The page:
Pueblo

Pueblo Fire Department calls increase more than 160% since 2000

One man had more than 200 visits from Pueblo FD

Calls increasing for Pueblo Fire...

PUEBLO, Colo. - The Pueblo Fire Department answered more than 27,000 calls in 2016. The calls for service have been growing about six percent each year for more than a decade.

"He was kind of what we call a frequent flyer," fire engineer Ryan Moran said taking about a homeless man named Tim.

Two hundred calls for service in 2016 alone were made for Tim. Moran has responded to calls for Tim for the last four years while working with the Engine 1 team.

"In the course of the last couple of years he had started getting sick," Moran said.

When people in the community saw Tim possibly having a problem, they would call.

"Which is fantastic that people want to help in that way, but Tim didn't necessarily need 200 calls last year," Moran said. "More often than not he was just as content to stay at his camp and just hang out."

Calls for service for the Pueblo Fire Department increased 160 percent since 2000.

But the number of staff members is the same as it was 27 years ago.

Chief Shawn Shelton said the department has handled the volume so far, but there are times when units aren't available.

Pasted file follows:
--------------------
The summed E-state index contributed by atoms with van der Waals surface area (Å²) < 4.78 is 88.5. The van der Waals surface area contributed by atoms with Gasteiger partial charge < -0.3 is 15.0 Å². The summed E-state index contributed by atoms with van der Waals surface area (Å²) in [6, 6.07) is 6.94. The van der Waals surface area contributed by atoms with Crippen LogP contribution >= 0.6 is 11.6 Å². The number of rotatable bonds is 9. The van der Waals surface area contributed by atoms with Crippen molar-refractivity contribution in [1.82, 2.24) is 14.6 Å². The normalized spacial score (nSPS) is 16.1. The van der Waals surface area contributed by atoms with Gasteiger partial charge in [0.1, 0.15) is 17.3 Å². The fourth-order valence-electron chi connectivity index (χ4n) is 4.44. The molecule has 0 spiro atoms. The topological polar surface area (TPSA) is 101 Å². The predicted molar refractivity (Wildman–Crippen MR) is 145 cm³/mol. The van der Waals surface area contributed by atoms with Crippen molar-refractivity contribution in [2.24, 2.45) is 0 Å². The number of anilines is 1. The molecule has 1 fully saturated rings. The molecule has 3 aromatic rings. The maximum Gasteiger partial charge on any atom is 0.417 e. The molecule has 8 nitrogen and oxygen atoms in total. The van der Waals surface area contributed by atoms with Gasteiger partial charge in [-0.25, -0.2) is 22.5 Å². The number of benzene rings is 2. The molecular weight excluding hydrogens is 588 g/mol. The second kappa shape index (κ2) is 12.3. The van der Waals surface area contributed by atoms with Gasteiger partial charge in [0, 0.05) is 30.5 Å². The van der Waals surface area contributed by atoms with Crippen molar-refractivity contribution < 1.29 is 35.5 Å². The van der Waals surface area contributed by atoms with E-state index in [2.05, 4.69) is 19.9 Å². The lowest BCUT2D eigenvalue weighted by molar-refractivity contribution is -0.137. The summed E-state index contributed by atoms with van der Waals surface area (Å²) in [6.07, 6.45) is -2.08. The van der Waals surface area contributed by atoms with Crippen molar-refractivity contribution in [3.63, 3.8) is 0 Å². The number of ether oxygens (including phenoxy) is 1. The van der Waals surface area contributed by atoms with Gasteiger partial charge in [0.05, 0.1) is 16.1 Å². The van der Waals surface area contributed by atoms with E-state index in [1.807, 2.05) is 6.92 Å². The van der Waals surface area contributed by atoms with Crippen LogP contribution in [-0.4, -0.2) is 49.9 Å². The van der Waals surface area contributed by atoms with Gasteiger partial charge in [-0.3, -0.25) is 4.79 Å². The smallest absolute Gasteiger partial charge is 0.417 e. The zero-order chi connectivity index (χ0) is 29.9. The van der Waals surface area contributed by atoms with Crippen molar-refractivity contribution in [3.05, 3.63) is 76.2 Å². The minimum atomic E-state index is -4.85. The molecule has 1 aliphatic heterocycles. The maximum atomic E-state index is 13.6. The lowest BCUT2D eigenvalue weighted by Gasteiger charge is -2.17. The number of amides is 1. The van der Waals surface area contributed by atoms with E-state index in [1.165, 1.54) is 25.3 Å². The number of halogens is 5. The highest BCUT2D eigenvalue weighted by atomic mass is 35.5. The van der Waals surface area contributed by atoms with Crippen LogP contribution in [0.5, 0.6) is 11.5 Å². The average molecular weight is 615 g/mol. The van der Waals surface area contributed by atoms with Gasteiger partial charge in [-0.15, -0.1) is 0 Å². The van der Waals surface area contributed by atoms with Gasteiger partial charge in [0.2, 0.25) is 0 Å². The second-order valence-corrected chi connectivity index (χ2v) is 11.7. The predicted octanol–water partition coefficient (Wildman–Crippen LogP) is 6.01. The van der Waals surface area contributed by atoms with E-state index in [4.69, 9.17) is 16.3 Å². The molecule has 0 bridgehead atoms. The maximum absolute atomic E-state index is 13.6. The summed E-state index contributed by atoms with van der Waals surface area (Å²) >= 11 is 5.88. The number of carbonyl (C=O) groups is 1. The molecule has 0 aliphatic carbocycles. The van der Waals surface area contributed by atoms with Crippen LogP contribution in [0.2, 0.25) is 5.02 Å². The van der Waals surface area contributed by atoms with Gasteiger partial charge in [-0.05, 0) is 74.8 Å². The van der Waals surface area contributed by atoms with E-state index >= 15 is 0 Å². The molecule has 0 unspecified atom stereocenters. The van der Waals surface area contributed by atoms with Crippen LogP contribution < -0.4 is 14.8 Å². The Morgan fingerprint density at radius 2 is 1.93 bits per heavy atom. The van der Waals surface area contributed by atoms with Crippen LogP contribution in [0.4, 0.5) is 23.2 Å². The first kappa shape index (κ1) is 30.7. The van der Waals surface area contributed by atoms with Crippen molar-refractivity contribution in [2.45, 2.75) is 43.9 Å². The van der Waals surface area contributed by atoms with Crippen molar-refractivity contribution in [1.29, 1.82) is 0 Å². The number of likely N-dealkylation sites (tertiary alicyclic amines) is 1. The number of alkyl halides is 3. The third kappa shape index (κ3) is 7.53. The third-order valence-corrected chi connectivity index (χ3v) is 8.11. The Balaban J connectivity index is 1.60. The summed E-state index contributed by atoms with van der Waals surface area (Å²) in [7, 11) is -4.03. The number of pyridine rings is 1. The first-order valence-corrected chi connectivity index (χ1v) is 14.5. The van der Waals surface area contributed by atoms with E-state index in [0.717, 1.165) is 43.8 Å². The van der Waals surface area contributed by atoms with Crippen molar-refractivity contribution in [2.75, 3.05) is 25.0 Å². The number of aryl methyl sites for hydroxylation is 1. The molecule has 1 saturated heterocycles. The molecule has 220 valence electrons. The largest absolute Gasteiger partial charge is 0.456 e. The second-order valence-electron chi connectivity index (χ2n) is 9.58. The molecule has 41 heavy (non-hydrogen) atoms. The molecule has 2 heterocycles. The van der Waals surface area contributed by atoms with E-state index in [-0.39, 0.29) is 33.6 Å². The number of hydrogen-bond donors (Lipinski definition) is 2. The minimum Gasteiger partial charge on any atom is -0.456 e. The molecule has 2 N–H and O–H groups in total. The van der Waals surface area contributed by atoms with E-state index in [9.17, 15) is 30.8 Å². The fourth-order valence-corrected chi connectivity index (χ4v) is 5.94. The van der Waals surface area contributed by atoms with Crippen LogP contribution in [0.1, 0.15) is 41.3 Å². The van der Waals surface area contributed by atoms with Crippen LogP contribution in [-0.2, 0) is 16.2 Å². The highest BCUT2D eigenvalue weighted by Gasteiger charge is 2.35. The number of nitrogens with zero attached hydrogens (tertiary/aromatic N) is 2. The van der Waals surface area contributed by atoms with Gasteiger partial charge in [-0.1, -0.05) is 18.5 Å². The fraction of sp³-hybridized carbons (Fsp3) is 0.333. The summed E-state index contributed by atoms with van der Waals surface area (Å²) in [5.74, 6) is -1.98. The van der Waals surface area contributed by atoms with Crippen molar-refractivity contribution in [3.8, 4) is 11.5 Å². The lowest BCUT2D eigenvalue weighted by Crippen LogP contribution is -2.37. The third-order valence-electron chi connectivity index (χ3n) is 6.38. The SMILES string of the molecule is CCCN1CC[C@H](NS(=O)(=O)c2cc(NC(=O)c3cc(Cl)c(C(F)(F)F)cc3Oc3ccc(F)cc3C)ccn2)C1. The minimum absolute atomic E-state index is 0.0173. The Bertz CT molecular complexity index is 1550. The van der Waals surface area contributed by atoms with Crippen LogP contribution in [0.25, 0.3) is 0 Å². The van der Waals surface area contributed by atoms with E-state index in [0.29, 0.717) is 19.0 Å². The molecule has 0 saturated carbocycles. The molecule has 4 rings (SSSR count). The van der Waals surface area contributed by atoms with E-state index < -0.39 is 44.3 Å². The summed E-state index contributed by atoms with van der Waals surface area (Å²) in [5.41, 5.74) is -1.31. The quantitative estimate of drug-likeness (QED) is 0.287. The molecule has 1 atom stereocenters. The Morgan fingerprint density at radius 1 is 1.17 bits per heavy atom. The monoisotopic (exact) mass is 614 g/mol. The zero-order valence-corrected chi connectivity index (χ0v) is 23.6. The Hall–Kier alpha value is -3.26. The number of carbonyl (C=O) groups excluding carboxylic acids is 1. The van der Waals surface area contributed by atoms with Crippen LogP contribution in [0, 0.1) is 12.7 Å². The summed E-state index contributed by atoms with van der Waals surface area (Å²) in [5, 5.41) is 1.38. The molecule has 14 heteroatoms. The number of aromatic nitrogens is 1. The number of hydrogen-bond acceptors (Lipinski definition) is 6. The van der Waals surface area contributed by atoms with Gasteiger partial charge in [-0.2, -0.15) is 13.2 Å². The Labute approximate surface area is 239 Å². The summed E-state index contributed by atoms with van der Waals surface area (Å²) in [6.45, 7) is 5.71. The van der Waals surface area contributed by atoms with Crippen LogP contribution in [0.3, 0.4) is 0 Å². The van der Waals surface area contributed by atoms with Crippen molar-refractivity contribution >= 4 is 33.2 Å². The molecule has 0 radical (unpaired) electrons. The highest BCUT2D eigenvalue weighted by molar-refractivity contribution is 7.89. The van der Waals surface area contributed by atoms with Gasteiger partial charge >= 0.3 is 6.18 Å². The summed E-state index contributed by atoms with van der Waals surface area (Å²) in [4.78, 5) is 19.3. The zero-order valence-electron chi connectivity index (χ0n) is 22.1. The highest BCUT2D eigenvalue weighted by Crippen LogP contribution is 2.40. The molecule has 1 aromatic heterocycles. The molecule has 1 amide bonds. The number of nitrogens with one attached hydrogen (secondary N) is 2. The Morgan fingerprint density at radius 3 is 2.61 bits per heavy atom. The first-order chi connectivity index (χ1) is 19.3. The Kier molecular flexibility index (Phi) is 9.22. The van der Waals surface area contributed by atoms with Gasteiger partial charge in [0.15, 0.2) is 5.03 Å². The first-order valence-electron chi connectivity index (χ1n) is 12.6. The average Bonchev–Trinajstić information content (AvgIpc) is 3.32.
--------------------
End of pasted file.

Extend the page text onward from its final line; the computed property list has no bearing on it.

"We're going to have to start, at some point, prioritizing those calls and deciding which ones deserve a quicker response than the others," Shelton explained.

He said some of those calling for emergency response may simply not know who to call.

"The sheer number of people need healthcare and are maybe limited by not knowing where to go," Shelton said.

Seventy-two percent of the department's calls are for medical problems, and while some are life threatening, many are dialing 911 for things that may not actually be an emergency.

This year the department won't be responding to Tim's 200 calls, Moran got him a ticket home to his family.

"Not everybody you see on the street needs a 911 call, but they might just need an ear to hear what they actually need," Moran said.

Calls for service are expected to increase another 55 percent in four years. One option the department is looking at is to add trucks or vans that would be staffed with fewer EMT's to handle non-emergency calls.

 


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